The posterior root of medial meniscus is vital in maintaining the hoop stress. A non-anatomical tunnel placement will lead to the failure of the repair and accentuate cartilage degeneration; hence, a thorough knowledge of the anatomical landmarks will help in making an optimal tibial tunnel, which is essential for successful long-term surgical outcome
Dr. Rajkumar S Amaravathi, Division of Sports Injury, Joint Preservation, and Regenerative Medicine, St. Johns Medical College, Bengaluru, Karnataka, India. E-mail: firstname.lastname@example.org
Introduction: Meniscal root tear decreases the ability of the meniscus to convert the axial load to radially directed hoop stress. This leads to a decreased contact area and increased contact pressures, leading to early osteoarthrosis of the knee and eventually higher chances of undergoing total knee replacement. Meniscal root repair helps to restore normal knee kinematics; however, non-anatomical repair results in increased strain in the repair and causes early failure of the repair, leading to abnormal knee kinematics.
Case Report: A 45-year-old female with a body mass index of 40.6, hypothyroid, and type II diabetes mellitus presented to the outpatient department with the complaints of left knee pain and difficulty in walking. She had undergone an arthroscopic medial meniscus posterior root repair 1 year back. Clinical and radiological examinations helped to diagnose a re-tear of the medial meniscus root with a non-anatomic tibial tunnel. She then underwent arthroscopic revision root repair surgery. Currently, the patient is at a 1-year follow-up and has resumed her activities of daily living.
Conclusion: Anatomical repair of the posterior horn of the medial meniscus is important in restoring normal knee kinematics and for the ability of the meniscus to maintain the hoop stress. Non-anatomic repair leads to early failure and progression to rapid cartilage degeneration, resulting in early osteoarthritis and eventual knee replacement. Any revision surgery presents its own different set of challenges. The basic principles must be adhered to while addressing any failure of the primary surgery.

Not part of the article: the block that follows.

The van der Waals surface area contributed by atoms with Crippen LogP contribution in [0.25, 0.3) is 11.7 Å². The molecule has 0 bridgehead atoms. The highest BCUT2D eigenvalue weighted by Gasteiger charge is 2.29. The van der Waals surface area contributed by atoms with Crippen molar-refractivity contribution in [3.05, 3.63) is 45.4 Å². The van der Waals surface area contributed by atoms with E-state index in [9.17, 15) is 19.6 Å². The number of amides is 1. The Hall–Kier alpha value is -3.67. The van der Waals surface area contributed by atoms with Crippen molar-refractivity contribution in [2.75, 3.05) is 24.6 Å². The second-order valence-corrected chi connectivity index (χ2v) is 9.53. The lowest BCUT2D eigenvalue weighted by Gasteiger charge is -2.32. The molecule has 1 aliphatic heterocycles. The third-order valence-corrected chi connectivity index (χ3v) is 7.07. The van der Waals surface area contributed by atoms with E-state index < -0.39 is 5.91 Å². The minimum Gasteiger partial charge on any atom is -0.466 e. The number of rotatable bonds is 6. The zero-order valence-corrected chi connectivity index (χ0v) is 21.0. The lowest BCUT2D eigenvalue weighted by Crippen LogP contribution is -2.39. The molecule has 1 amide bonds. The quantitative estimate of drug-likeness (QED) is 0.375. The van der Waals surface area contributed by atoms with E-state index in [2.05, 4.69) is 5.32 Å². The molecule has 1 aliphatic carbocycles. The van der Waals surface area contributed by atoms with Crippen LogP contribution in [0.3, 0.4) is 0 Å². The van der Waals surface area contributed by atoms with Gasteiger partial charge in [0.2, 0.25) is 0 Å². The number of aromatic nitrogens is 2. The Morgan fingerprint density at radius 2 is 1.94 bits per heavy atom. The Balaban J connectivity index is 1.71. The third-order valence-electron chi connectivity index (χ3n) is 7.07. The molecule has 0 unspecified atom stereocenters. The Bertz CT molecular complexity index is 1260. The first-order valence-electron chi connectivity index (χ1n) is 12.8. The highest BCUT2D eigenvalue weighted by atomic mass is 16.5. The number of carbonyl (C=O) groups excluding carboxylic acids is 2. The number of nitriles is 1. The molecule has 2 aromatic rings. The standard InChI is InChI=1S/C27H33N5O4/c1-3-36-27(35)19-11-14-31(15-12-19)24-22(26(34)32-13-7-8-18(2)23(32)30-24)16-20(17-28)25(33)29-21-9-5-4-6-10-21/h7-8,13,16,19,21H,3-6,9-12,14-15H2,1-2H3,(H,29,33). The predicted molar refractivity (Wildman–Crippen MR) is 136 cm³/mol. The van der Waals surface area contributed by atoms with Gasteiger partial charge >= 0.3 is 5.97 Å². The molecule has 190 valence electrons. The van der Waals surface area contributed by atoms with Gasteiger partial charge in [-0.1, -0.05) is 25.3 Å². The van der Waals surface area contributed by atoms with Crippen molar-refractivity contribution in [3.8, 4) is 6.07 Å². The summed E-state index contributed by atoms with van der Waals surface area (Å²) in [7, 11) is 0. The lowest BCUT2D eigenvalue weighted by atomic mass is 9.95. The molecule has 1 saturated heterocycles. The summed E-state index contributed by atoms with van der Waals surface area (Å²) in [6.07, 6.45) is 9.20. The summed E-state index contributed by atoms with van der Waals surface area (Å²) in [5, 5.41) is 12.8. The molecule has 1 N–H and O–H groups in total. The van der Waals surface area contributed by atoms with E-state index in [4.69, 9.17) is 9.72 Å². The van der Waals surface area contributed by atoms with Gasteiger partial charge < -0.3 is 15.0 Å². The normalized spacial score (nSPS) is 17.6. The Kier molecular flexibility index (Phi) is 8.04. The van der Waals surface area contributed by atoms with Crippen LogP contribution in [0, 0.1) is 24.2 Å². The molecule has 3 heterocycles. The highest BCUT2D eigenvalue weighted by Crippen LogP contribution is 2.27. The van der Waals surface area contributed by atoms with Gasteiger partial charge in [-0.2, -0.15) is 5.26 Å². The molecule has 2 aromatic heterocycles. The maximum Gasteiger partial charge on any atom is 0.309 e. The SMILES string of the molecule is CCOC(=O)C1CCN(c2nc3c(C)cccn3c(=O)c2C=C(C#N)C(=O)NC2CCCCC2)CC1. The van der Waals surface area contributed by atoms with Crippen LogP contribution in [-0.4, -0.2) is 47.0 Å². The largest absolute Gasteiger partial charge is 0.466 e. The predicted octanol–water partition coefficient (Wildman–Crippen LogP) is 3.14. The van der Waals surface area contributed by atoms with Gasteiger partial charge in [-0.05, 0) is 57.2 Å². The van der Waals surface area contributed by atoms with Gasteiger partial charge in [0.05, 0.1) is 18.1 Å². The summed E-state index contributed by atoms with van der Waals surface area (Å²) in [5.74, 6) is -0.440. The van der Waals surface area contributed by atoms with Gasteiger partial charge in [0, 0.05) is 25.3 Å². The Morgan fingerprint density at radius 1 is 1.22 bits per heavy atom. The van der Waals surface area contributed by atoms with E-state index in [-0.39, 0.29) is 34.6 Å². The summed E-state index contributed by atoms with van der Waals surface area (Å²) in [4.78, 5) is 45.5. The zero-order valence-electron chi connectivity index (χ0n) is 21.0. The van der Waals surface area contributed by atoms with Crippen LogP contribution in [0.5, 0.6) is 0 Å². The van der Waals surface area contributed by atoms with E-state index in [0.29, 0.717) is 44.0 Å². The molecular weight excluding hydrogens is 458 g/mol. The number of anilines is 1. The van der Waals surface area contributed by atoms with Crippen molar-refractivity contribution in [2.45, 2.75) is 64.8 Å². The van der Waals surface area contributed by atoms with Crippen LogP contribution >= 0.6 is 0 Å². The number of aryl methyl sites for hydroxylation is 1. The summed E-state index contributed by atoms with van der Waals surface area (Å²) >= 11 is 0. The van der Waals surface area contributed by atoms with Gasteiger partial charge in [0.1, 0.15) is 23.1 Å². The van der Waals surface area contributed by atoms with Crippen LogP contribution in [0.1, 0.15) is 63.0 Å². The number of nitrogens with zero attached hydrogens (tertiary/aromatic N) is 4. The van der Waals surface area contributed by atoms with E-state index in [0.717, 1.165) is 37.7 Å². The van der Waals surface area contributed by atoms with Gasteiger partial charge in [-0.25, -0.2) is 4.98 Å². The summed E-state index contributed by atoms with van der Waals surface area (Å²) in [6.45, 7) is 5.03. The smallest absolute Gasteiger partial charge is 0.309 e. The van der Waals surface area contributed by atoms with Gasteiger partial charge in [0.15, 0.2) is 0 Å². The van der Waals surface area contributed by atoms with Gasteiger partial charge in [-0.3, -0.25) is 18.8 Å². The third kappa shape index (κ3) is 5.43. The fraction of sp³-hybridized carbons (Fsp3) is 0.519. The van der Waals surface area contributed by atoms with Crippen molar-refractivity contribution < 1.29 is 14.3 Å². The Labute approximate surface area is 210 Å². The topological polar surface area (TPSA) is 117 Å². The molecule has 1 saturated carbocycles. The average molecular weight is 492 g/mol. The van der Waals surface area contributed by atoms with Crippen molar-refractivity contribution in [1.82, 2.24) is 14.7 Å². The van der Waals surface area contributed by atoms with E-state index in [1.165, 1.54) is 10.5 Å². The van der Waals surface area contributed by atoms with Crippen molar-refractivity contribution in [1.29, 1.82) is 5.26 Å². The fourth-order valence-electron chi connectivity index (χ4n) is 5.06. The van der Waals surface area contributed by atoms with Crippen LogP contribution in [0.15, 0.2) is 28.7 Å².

Keywords: Medial meniscus, posterior root, non-anatomic, revision, root repair.
The meniscus acts as a cushion that converts the tibiofemoral axial load into circumferential hoop stress. Meniscal roots function as anchors to the anterior and posterior meniscal horns on the tibial plateau. Pagnani and Cooper first described meniscal root tears in 1991  as the radial tears located within 10 mm of the meniscus insertion or a soft/bony tissue avulsion . The prevalence of posterior root tears identified during knee arthroscopy was 7–9% overall with about two-third involving the medial meniscus and one-third involving the lateral meniscus . Injury to this meniscal anchor to the tibial plateau causes the alteration of the biomechanics of the knee, leading to a decreased contact area and a 25% increase in peak contact pressure as compared to the normal state. Studies show that the medial meniscus posterior root tear (MMPRT) is biomechanically equivalent to total meniscectomy. These result in accelerated cartilage degeneration and meniscal extrusion, which eventually progresses to Fairbanks degenerative changes . Untreated meniscal root tears have a high risk of cartilage deterioration of the affected compartment, leading to early knee osteoarthritis which may necessitate future knee replacement . Historically, meniscal root tears were managed either conservatively or with partial or total meniscectomy. Meniscal root repair aims to restore normal joint kinematics and contact pressures. There are two main surgical techniques for root repair using a suture anchor or a transtibial pull-out technique. The pull-out technique has been postulated to have the added advantage of better healing of the meniscus due to the egress of the progenitor cells and growth factors due to tunnel drilling .